UK workers saw their pay and bonus growth fall further behind inflation in the three months to the end of May, but the jobless rate hit a 42-year low.
The duel reports will complicate the debate among Bank of England officials over the need for higher interest rates.
Official figures showed the unemployment rate in the period between March and May fell to its lowest since 1975 at 4.5%, below the average forecast of 4.6% in a Reuters poll of economists.
But lacklustre wage growth showed the challenge facing prime minister Theresa May and her government, with growing signs that households are feeling the strain of rising prices since last year's Brexit vote.
The Office for National Statistics said pay including bonuses, adjusted for inflation, fell 0.7% in the three months to May compared with a year earlier - the sharpest drop since the middle of 2014.
In nominal terms, total earnings rose by an annual 1.8%, the weakest increase since the three months to November 2014 and compared with 2.1% in the three months up to April.
This was in line with the Reuters poll consensus.
UK inflation hit an almost four-year high of 2.9% in May, official data showed last month, a bigger increase than economists had expected.
After Bank of England deputy governor Ben Broadbent signalled his reluctance to raise interest rates in an interview published today, the figures broadly confirmed policymakers' existing views of the labour market.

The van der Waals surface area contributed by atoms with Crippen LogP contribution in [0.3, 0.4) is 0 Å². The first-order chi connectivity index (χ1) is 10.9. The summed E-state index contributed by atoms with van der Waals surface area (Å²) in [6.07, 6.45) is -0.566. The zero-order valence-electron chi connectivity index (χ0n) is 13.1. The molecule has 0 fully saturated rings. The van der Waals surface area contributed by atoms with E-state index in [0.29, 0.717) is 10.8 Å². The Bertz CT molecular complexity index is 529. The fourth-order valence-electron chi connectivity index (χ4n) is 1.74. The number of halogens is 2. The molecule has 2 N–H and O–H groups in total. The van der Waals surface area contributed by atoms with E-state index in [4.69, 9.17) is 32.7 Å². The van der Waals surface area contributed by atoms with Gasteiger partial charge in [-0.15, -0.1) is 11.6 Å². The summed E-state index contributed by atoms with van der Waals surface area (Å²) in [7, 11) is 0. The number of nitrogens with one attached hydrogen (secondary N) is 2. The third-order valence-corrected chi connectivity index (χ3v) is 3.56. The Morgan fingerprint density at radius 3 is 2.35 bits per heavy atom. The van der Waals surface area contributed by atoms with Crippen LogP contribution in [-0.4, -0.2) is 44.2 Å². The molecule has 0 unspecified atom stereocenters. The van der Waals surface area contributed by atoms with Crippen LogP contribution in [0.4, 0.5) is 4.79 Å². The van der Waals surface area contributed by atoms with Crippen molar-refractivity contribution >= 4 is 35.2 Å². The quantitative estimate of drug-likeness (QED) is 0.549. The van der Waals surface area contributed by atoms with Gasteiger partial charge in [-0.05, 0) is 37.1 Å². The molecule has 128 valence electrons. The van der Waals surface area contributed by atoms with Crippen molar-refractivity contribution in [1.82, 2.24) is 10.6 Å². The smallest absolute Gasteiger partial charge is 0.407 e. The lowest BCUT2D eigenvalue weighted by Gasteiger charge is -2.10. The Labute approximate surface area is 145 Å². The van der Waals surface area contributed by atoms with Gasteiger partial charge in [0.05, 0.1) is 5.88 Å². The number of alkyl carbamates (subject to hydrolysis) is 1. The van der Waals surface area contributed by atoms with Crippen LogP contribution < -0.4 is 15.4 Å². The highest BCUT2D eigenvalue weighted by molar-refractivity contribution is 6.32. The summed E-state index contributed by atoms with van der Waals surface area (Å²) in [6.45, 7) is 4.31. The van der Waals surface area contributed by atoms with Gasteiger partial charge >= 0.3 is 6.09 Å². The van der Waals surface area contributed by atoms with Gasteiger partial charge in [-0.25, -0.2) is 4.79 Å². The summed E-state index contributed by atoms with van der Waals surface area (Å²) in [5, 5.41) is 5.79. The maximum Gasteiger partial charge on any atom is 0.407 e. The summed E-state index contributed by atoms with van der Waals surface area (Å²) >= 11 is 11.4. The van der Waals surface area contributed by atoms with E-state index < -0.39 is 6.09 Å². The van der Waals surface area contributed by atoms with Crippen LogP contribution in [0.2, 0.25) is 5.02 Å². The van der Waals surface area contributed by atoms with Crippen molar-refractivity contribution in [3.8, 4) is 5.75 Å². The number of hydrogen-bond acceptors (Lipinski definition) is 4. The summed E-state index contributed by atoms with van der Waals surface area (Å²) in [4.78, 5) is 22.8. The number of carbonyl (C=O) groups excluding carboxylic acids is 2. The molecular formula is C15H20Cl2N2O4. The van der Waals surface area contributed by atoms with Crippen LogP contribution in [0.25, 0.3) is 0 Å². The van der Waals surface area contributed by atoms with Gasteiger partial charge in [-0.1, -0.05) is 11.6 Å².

One analyst said the ongoing anaemic earnings growth looks to be key factor calling for the Bank of England to sit tight on interest rates.
Other economists said the very low unemployment rate was likely to raise concerns among some Bank of England policymakers that the economy was running at full capacity and that wage growth could soon take off, pushing inflation higher.
The Bank of England is watching wage growth closely as it gauges whether the increase in inflation is creating longer-lasting pressure on prices.
It expects wages to rise by 2% this year before picking up in 2018 and 2019.
The health of the labour market is also a big political issue in Britain.
British prime minister Theresa May yesterday pledged more help for "gig economy" workers, a growing part of the workforce which partly explains why some people feel financially insecure despite record employment.
The number of people in work rose by 175,000 in the three months to May, taking the employment rate to a record high of 74.9%, the ONS said today.
The ONS said the number of unemployment benefit claimants rose by 6,000 to 829,000 in June, a slightly smaller increase than in May.
Economists taking part in the Reuters poll had expected the number of benefit claimants - which is considered to be a potential early warning sign of an economic downturn - to rise by 10,000.